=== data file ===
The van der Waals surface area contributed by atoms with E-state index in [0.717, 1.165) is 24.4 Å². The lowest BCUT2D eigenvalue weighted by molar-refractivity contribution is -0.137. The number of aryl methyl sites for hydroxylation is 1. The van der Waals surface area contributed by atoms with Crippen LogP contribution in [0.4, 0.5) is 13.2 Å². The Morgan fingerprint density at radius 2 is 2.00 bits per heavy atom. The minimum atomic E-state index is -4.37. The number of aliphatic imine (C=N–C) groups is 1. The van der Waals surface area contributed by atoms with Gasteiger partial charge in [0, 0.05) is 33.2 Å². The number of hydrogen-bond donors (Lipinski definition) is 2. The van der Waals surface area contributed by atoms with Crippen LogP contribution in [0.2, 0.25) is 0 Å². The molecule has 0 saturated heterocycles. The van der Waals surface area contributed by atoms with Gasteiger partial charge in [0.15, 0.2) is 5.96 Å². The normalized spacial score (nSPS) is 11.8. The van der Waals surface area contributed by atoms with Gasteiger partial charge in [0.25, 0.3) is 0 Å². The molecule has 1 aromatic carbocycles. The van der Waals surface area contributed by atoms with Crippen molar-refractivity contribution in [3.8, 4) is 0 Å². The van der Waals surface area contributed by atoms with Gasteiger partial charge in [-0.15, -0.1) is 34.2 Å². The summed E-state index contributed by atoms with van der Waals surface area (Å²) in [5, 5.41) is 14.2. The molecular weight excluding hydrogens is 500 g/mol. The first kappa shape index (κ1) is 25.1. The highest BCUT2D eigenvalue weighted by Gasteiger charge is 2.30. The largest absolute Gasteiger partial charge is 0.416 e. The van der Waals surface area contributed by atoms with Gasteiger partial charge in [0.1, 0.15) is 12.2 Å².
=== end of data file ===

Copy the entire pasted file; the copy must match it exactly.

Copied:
The van der Waals surface area contributed by atoms with E-state index in [0.717, 1.165) is 24.4 Å². The lowest BCUT2D eigenvalue weighted by molar-refractivity contribution is -0.137. The number of aryl methyl sites for hydroxylation is 1. The van der Waals surface area contributed by atoms with Crippen LogP contribution in [0.4, 0.5) is 13.2 Å². The Morgan fingerprint density at radius 2 is 2.00 bits per heavy atom. The minimum atomic E-state index is -4.37. The number of aliphatic imine (C=N–C) groups is 1. The van der Waals surface area contributed by atoms with Gasteiger partial charge in [0, 0.05) is 33.2 Å². The number of hydrogen-bond donors (Lipinski definition) is 2. The van der Waals surface area contributed by atoms with Crippen LogP contribution in [0.2, 0.25) is 0 Å². The molecule has 0 saturated heterocycles. The van der Waals surface area contributed by atoms with Gasteiger partial charge in [0.15, 0.2) is 5.96 Å². The normalized spacial score (nSPS) is 11.8. The van der Waals surface area contributed by atoms with Gasteiger partial charge in [0.25, 0.3) is 0 Å². The molecule has 1 aromatic carbocycles. The van der Waals surface area contributed by atoms with Crippen molar-refractivity contribution in [3.8, 4) is 0 Å². The van der Waals surface area contributed by atoms with Gasteiger partial charge in [-0.15, -0.1) is 34.2 Å². The summed E-state index contributed by atoms with van der Waals surface area (Å²) in [5, 5.41) is 14.2. The molecular weight excluding hydrogens is 500 g/mol. The first kappa shape index (κ1) is 25.1. The highest BCUT2D eigenvalue weighted by Gasteiger charge is 2.30. The largest absolute Gasteiger partial charge is 0.416 e. The van der Waals surface area contributed by atoms with Gasteiger partial charge in [0.1, 0.15) is 12.2 Å².